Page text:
Articulating our own unique voices and those of our communities through web 2.0
Web 2.0 has allowed me to find my voice and a stronger sense of identity. When I started my own blog a few years ago, and posted my observations of the world, the posts collectively aggregated my personality. Then Facebook came along and displayed my friends, photographs, wall postings altogether drawing an even richer picture of who I am and what I stand for.
Individual blogs, Facebook pages or tweets can now make news! This ability to self-publish and reach an unlimited audience is real empowerment for me… And made me visualize how transformational it would be to hear from those who have been voiceless until now. This germ of a thought led to the writing of a proposal, which won a competition and awarded me the funds I needed to implement my digital experiment – a pan-Indian video blog for low-income women. Women Aloud Videoblogging for Empowerment or WAVE was born, and has changed my life and worldview forever.
WAVE was set up around the belief that videos highlighting community problems and their solutions from women’s perspectives would be brought together on a shared, interactive platform for discussion and resource mobilization. The 130 videos that we have uploaded on the major video sites like YouTube and six others have received many comments and have been viewed by around 32000 people in 78 countries since we went live in April this year.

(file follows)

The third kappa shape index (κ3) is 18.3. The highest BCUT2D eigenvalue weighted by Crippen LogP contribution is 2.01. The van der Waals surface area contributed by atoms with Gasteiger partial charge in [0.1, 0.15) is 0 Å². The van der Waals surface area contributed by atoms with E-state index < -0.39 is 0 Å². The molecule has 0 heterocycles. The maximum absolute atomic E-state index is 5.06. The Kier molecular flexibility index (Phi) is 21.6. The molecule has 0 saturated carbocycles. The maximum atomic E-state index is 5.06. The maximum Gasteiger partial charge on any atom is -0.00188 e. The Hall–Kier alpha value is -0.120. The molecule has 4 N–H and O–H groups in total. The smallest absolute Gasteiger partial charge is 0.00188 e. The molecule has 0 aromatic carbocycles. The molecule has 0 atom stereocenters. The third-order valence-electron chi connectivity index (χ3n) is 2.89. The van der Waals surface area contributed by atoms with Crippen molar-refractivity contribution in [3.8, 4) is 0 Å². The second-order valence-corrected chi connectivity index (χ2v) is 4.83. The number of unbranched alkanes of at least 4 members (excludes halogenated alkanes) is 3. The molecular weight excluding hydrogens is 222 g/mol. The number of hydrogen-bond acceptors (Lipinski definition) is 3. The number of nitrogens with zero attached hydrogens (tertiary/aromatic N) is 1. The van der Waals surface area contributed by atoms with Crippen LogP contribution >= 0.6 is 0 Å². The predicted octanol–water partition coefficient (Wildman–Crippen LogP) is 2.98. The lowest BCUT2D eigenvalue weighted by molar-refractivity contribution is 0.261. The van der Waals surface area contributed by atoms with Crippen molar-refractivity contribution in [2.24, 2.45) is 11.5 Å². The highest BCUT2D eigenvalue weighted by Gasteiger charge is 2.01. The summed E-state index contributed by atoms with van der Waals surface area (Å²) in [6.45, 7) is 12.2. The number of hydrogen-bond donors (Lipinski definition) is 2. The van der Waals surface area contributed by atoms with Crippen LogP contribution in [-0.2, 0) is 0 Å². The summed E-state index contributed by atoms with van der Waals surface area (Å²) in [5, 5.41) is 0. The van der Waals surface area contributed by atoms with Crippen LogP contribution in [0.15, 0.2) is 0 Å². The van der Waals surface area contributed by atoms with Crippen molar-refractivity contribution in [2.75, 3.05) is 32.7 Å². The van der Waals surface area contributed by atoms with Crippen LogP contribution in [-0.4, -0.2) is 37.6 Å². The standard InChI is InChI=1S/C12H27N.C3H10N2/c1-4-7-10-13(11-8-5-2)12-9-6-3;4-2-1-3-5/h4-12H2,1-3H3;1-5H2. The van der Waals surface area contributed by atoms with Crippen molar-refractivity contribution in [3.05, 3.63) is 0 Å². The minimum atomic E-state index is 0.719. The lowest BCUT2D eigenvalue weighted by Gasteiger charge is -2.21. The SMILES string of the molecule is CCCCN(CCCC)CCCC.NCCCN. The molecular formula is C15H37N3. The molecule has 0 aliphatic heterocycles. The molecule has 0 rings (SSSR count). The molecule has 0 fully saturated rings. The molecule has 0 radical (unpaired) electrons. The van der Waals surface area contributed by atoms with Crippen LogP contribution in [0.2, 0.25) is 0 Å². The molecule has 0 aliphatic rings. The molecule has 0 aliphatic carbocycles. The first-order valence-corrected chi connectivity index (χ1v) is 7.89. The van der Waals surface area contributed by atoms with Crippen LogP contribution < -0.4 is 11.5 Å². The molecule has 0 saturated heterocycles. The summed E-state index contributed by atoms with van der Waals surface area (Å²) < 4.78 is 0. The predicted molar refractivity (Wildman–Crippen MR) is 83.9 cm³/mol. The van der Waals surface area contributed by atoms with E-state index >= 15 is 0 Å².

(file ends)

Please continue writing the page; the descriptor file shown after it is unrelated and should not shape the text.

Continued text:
Besides these statistics describing the impact the videos have had, we see how most of our network of 50 trainees representing all 28 states in India have stayed in close contact on Facebook, even 9 months after the group training that we conducted. The girls and non-profit staff around them have told us how confident they have become as a result of learning new technical skills, articulating their points of view and then seeing their work appreciated online by their peers and others.
I think the rich interactivity allowed by Web 2.0 tools like blogs and social networks has increased the potential for innovating solutions to pressing problems facing women around the globe. I believe that communities in the developing world can quickly find their own solutions if you empower a few motivated young women with the education, technology skills and confidence they need to get started. As I learned from my WAVE experience, projects where young women are encouraged to write, research, analyse, articulate, connect with other strong women, and participate in community affairs, outside her home can make amazing things happen. Going a step beyond and finding ways to allow these young women to earn an income for their contributions, instills more confidence in them and gains their family’s support as well.
I have seen that including these potential leaders of change into a knowledge-sharing network where they can access information about international conferences, funding opportunities or any other kind of support can reap incredible results. Web 2.0 tools can be powerful ways of enriching their experience with peers and mentors as they are often burdened with intense social pressures at their age from families and society to get married early and give up their careers.